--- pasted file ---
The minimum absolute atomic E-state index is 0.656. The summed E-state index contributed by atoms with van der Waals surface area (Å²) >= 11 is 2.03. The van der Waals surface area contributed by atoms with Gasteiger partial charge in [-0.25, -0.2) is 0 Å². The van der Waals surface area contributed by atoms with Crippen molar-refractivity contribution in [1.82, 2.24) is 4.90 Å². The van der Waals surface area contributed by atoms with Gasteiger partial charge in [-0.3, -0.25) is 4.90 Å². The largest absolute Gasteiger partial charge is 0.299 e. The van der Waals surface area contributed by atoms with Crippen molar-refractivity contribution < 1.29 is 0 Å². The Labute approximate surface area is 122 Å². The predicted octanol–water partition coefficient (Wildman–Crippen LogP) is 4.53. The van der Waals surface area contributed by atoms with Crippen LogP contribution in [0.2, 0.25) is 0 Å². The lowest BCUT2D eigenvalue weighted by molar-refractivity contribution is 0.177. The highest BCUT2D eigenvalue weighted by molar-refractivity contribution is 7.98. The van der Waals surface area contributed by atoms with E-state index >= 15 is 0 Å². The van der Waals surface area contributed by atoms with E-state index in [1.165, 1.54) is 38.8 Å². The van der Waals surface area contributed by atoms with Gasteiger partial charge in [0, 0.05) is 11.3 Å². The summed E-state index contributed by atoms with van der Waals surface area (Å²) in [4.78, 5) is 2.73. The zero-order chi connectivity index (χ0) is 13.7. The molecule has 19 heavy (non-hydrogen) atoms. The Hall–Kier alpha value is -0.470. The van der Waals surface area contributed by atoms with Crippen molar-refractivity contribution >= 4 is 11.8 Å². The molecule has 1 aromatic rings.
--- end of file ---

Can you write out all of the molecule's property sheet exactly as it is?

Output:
The minimum absolute atomic E-state index is 0.656. The summed E-state index contributed by atoms with van der Waals surface area (Å²) >= 11 is 2.03. The van der Waals surface area contributed by atoms with Gasteiger partial charge in [-0.25, -0.2) is 0 Å². The van der Waals surface area contributed by atoms with Crippen molar-refractivity contribution in [1.82, 2.24) is 4.90 Å². The van der Waals surface area contributed by atoms with Gasteiger partial charge in [-0.3, -0.25) is 4.90 Å². The largest absolute Gasteiger partial charge is 0.299 e. The van der Waals surface area contributed by atoms with Crippen molar-refractivity contribution < 1.29 is 0 Å². The Labute approximate surface area is 122 Å². The predicted octanol–water partition coefficient (Wildman–Crippen LogP) is 4.53. The van der Waals surface area contributed by atoms with Crippen LogP contribution in [0.2, 0.25) is 0 Å². The lowest BCUT2D eigenvalue weighted by molar-refractivity contribution is 0.177. The highest BCUT2D eigenvalue weighted by molar-refractivity contribution is 7.98. The van der Waals surface area contributed by atoms with E-state index >= 15 is 0 Å². The van der Waals surface area contributed by atoms with E-state index in [1.165, 1.54) is 38.8 Å². The van der Waals surface area contributed by atoms with Gasteiger partial charge in [0, 0.05) is 11.3 Å². The summed E-state index contributed by atoms with van der Waals surface area (Å²) in [4.78, 5) is 2.73. The zero-order chi connectivity index (χ0) is 13.7. The molecule has 19 heavy (non-hydrogen) atoms. The Hall–Kier alpha value is -0.470. The van der Waals surface area contributed by atoms with Crippen molar-refractivity contribution >= 4 is 11.8 Å². The molecule has 1 aromatic rings.